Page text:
The part I read focused on the time shortly after the 2008 elections, when Barack Obama won the presidential election on a platform of hope and change. The Democrats had also won strong majorities in the Senate (58 of 100 seats) and in the House of Representatives (257 of 435 seats). Understandably, the Republicans were humbled, and were nursing their wounds at a strategy session. The quotes -- not just the narrative, but the quotes -- that Michael Grunwald uses to describe the Senate Minority Leader, Mitch McConnell, make me furious:
The owlish, studiously bland Senate minority leader from Kentucky was the unlikeliest of motivational speakers. He was a strategy guy, cynical and clinical; he reminded his members to stay calm, stay on message and stay united. Obama had promised postpartisanship, and Republicans could turn him into a promise breaker by withholding their support. "We got shellacked, but don't forget we still represent half the population," McConnell said. "Republicans need to stick together as a team." Or as Ohio Senator George Voinovich summarized the strategy, "If Obama was for it, we had to be against it."
But McConnell believed Republicans had nothing to gain from me-too-ism. He reminded his caucus that Republicans wouldn't pay a price for opposing Obama's plan if it succeeded, because politicians get re-elected in good times. But if the economy didn't revive, they could return from the political wilderness in 2010. "He wanted everyone to hold the fort," Voinovich later explained. "All he cared about was making sure Obama could never have a clean victory."Excerpted from The New New Deal, copyright 2012 by Michael Grunwald, published by Simon & Schuster, August 2012.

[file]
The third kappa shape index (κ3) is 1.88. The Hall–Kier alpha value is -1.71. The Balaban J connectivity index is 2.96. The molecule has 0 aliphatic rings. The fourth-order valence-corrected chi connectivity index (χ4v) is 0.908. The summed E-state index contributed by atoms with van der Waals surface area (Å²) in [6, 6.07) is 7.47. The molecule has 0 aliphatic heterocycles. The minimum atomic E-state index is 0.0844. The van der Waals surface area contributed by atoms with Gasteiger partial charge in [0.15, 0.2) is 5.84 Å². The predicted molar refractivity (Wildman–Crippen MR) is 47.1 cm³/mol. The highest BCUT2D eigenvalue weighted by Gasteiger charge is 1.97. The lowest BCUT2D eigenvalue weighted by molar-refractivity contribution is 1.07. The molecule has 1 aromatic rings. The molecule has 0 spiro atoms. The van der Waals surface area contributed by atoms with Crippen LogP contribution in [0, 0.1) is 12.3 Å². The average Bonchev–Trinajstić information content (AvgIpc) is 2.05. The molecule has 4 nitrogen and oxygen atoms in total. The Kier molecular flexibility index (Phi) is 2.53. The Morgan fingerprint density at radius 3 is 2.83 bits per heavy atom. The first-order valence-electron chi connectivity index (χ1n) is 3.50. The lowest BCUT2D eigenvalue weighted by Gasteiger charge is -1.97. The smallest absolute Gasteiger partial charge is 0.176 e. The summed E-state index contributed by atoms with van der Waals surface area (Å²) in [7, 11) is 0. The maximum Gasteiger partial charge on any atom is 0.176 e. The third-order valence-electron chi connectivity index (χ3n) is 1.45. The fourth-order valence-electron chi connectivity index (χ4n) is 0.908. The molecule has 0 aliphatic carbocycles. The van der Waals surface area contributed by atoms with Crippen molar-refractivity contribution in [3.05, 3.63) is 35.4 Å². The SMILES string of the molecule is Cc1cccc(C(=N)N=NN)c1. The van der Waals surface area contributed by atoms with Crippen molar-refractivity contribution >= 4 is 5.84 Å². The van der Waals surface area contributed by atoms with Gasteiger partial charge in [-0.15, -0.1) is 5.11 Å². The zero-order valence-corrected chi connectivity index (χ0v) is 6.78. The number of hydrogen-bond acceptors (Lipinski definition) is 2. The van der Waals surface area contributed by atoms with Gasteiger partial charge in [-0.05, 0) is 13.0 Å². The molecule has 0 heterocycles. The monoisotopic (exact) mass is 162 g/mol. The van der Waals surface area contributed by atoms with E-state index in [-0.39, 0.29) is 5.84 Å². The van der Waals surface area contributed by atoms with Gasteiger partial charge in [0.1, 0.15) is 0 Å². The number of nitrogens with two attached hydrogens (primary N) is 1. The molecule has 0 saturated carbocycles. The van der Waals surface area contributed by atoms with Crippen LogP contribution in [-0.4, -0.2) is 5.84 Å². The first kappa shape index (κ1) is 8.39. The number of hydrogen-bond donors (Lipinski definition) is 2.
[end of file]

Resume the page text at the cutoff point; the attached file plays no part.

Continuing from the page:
I cannot explain my outrage at this kind of philosophy using even marginally polite language. Is this how we teach our kids to play on the playground? That if you don't get your way, the next best thing to do is be obstinate and destructive until you get your way? I fail to understand why our Senators consider themselves above the most basic behavioral traits we try to instill in our youth.
This. Is. Disgusting.
This has nothing -- nothing -- to do with political ideology, or about Republicans vs. Democrats. There are many tenets of the Republican party that I find appealing. For instance, some elements of Representative Paul Ryan's budget plans are uncomfortable and different from what we are used to, but they are required to address the uncomfortable and different budget problems we face today. The Republican ideal of a smaller, less intrusive government is broadly appealing to many people. But Senator McConnell's uncompromising, obstructionist, screw-the-other-guys-at-all-costs is antithetical to everything that this country was founded on and stands for.
When James Madison was asked, "Are there any principles by which the American government works?" he responded, "Yes, there are three: compromise, compromise, compromise."
Look, dammit, you don't win your way back to popularity by being petulant and throwing a tantrum. You win your way back to popularity by proposing a compellingly better path forward; by being more in tune with what people want; by making a positive case that you can address the current administration's shortcomings.
In business, in the military, and in engineering (and I've been involved in all three), you make your case for your position or your proposed path forward. Sometimes you win and sometimes you lose. The team's success requires you to execute the chosen task to the best of your ability, whether it was what you wanted or not.
That is how I expect elected officials to behave, whether I voted for them or not. Anything less is disgusting.
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